In memory of
The Wipers Times, with apologies to Captain
12th Bn. Sherwood Foresters
During the First World War a variety of short-lived but entertaining newssheets were published by units, brigades and divisions of the British Army. The best known of these is "The Wipers Times" which went through a series of name changes as its publisher changed sectors of the front. The Wipers Times provided a wonderfully cynical humour to the front line soldiers, a combination of self-deprecation and admiration that officially published sources never seem to achieve through the anal-retentive micro-management of the bureaucracy. In memory of the dedicated few who struggled to publish the Wipers Times and all similar papers, I played with the concept and, during a brief period at the Canadian Army's staff college, I wrote, edited and published "The Frontenac Times" a four-page weekly newssheet for the amusement of my fellow sufferers at the hands of our Directing Staff ("DS", who, of course often received honourable and good-natured mention in its pages.) Much of the content of The Frontenac Times, like the First War papers it imitated, was specific to the place and time, but some content has a broader context as military comment or humour, in the linked editions that follow, I offer The Frontenac Times for your perusal.
The Frontenac Times Vol. 1, No. 2 (There was no No.1)
"Inmates at the Kinston PFC (Prison for Captain’s) have been known to frequent local institutions which partake in the sale of beverages. High among the list of such places are reputed to be the Grizzly, Brandy’s, The Kingston Brewing Company and the Toucan. It’s a wonder that these establishments could survive the PFC being closed for a year. .."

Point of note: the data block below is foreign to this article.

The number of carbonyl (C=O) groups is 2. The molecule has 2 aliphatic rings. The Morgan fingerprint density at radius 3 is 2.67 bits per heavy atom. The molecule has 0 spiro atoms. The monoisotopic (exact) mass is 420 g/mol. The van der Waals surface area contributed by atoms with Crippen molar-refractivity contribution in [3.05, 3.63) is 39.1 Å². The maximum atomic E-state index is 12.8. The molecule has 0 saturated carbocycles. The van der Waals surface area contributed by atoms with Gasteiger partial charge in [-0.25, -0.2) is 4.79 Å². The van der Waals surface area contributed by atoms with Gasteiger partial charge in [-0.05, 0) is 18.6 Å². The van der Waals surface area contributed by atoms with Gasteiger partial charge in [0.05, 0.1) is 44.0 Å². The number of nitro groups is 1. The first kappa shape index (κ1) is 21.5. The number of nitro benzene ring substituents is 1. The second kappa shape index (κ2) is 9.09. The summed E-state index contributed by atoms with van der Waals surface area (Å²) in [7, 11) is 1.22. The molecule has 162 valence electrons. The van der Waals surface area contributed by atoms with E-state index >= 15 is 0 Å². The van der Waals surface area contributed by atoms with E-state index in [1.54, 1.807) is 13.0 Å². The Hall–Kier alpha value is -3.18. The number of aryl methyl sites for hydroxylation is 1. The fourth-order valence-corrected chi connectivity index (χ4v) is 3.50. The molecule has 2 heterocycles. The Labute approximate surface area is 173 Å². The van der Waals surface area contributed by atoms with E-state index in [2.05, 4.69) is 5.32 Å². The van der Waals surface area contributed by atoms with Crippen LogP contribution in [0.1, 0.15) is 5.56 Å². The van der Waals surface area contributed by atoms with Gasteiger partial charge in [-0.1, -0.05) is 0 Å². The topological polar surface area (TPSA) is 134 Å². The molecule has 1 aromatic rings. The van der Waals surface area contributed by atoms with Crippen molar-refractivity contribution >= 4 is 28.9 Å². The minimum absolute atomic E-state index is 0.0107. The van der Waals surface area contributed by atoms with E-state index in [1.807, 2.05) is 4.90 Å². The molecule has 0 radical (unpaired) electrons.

"Ah, the defence. A few days in the line, a few days in reserve, and then a few behind the lines enjoying the estaminets of . . . uh, wrong war. .."
"From the bureaucracy that brought you the old raingear, velcro webbing, the Garrison Dress boot, Tan DEU (and then took it away) and the plastic rifle magazine - we present - the latest in new accoutrements - the NEW LFC COMMAND BADGE. Once again, with a new administration in house, the uniform issue falls to the top of the pile..."
"We used to wage warfare by day (from first light to last light), followed by the daily tot. During the First World War, we started to involve employing soldiers during hours of darkness to ensure they were not bored. Wiring, carrying parties and patrols were effective in maintaining morale for this purpose but few soldiers had the benefit of such QOTL (Quality of Trench Life) programs. ..."
"Ft. Riley Field Trip Report. - Last week the course had a special opportunity – eight hours on a Hercules to read their Commander Reviewed books. Well done to all for getting one more thing off the METL. While it wasn’t Italy (“When you return on the Senior course …yada -yada”), ..."
"The Army Systems Approach to Training - At least we have an approach. Now we just have to start training our leaders to train. For a ‘world class army,’ we have a somewhat disjointed approach. .."
"Tigers Can’t Live in a Box - We’ve spent
a lot of time talking about the box. But the concept of ‘the box’ is
more complex than it first appears. The ‘boxes’ are multi-layered and
concentric, they are multi-dimensional. The multi-layering and
concentricity of the boxes is like overlapping and interlocking arcs of
fire - some people cannot perceive it at all, others can visualize it
only while it is being explained, and a few cannot understand why
others cannot see it. And the box concept supports an ongoing narrowing
of minds and destruction of individuality..."
"Once more into the breach … The TCSC. Why the hell would anyone want to be here? Remember this old refrain: "When you return on the senior course, you’ll get to …" Well? Where's the promised trip to Europe? Come on, we all know that the battlefield tour was the defining drunken moment of every CSC since the College's inception..."